We are in the process of evaluating the benefits of a novel RC ventilation system, and also of selecting construction materials that emit fewer indoor pollutants. We will construct and study four RCs; a pair sited and operated as classrooms in each of two California school districts with different climatic conditions. The basic specifications for the classrooms will include energy-efficient lighting, building envelope, and window enhancements. One task is to test a high-performance ventilation and air-conditioning system, the Indirect-Direct Evaporative Cooler (IDEC), suitable for warm dry climate zones of California. In these climates, IDEC offers potential cooling energy savings of about 70% compared to the standard (10 SEER) air conditioner used in RCs.

In addition to energy savings, the IDEC provides a continuous flow of outside air that will improve the indoor air quality of the RCs. For heating, an energy-efficient, natural gas-powered hydronic loop will be integrated into the IDEC ducting system. For test purposes, each RC will be equipped with both a standard HVAC and an IDEC/hydronic heat system. The HVAC system being operated will be alternated on a weekly basis with the unused system sealed and turned off. Indoor air quality (carbon dioxide, volatile organic compounds (VOCs), size-resolved airborne particle counts), thermal comfort, noise, and energy use will be monitored continuously and the ensuing data will analyzed to compare indoor environmental quality and energy use under the two HVAC system regimes.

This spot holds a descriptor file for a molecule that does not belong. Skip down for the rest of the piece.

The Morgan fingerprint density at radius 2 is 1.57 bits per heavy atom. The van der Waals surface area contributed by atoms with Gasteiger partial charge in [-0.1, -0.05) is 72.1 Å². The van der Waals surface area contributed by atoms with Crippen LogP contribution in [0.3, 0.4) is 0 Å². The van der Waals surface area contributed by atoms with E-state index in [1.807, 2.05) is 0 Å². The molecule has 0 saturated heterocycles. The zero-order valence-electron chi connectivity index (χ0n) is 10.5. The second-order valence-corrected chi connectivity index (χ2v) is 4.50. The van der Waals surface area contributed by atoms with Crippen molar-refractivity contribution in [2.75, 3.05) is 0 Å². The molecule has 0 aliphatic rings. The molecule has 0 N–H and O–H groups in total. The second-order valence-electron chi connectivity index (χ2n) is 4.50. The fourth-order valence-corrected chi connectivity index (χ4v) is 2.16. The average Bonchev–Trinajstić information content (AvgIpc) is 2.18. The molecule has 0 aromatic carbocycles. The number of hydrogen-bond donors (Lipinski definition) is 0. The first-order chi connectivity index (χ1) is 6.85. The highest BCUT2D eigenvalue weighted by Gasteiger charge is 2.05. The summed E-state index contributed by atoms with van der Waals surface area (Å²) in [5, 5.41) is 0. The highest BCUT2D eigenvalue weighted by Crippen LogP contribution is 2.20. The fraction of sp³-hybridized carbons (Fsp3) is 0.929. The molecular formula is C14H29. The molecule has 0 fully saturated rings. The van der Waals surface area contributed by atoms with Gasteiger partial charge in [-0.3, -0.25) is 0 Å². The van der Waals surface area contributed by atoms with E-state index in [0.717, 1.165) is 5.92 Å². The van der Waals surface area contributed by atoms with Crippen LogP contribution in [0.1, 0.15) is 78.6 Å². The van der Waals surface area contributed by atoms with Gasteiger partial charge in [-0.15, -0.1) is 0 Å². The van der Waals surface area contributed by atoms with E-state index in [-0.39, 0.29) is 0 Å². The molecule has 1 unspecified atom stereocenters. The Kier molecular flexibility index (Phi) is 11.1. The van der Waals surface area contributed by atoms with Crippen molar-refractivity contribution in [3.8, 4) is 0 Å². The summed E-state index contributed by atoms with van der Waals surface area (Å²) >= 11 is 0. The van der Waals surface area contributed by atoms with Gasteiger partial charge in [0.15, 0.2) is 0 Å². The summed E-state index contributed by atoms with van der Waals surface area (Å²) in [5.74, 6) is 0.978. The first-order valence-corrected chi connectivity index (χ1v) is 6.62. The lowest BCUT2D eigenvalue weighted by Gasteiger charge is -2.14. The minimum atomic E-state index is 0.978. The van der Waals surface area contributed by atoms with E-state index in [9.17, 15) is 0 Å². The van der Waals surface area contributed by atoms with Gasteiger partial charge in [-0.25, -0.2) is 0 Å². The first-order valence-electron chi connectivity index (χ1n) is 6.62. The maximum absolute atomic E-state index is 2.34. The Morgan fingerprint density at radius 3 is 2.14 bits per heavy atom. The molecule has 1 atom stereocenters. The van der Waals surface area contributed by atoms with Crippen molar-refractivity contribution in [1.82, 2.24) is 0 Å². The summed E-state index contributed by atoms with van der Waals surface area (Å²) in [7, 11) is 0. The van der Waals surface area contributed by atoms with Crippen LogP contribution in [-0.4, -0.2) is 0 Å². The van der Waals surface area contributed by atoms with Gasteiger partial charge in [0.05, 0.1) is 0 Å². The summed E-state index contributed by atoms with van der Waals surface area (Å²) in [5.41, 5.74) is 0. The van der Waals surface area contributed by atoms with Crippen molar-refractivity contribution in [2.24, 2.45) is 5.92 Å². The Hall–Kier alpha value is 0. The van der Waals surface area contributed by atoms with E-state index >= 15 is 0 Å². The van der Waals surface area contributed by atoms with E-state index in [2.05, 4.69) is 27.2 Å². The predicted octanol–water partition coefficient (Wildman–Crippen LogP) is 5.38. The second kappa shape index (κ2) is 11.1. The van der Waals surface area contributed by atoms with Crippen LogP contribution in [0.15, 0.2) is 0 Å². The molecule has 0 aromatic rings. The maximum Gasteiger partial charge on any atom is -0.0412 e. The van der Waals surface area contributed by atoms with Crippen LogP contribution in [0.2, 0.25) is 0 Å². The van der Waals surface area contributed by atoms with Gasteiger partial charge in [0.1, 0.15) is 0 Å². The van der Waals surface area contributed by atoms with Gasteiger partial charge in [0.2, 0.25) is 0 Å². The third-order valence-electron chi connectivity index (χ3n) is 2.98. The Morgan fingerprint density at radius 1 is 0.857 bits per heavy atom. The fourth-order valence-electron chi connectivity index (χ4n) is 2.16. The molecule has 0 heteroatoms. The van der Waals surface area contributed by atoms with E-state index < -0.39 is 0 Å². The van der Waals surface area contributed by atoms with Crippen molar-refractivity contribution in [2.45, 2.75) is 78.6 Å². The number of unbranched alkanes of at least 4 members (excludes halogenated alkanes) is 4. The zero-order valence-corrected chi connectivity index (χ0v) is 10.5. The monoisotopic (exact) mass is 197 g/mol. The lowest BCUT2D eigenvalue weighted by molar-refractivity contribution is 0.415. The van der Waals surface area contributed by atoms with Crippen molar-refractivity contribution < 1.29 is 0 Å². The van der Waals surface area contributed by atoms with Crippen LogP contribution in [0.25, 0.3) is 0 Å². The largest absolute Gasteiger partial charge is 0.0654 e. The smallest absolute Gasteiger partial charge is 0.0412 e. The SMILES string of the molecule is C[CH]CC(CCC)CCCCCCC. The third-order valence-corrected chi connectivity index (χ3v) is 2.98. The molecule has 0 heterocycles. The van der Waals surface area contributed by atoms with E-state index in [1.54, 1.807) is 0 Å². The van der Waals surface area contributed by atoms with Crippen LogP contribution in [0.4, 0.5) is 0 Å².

A second task focuses on identifying the RC materials that are the major VOC sources through chamber measurements. Two of the field test RCs, one at each school, will be constructed using alternative materials selected for lower VOC emissions. The project also includes an effort to develop, test, and refine computer models of RC energy performance in California. Data from the field study will be used to validate the computer simulations and upgrade inputs to the model. Energy and cost-benefit projections will be made for different California climate zones.

We have received the enthusiastic cooperation of school districts and a manufacturer of RCs, and we are exchanging data with a number of groups on indoor air quality in schools.

—Michael Apte

For more information, contact:

  • Michael Apte
  • (510) 486-4669; fax (510) 486-6658

For more information on each of the commercial building projects, see High Performance Commercial Building Systems.

This research is supported by the California Energy Commission Public Interest Energy Research Program, and the U.S. Department of Energy.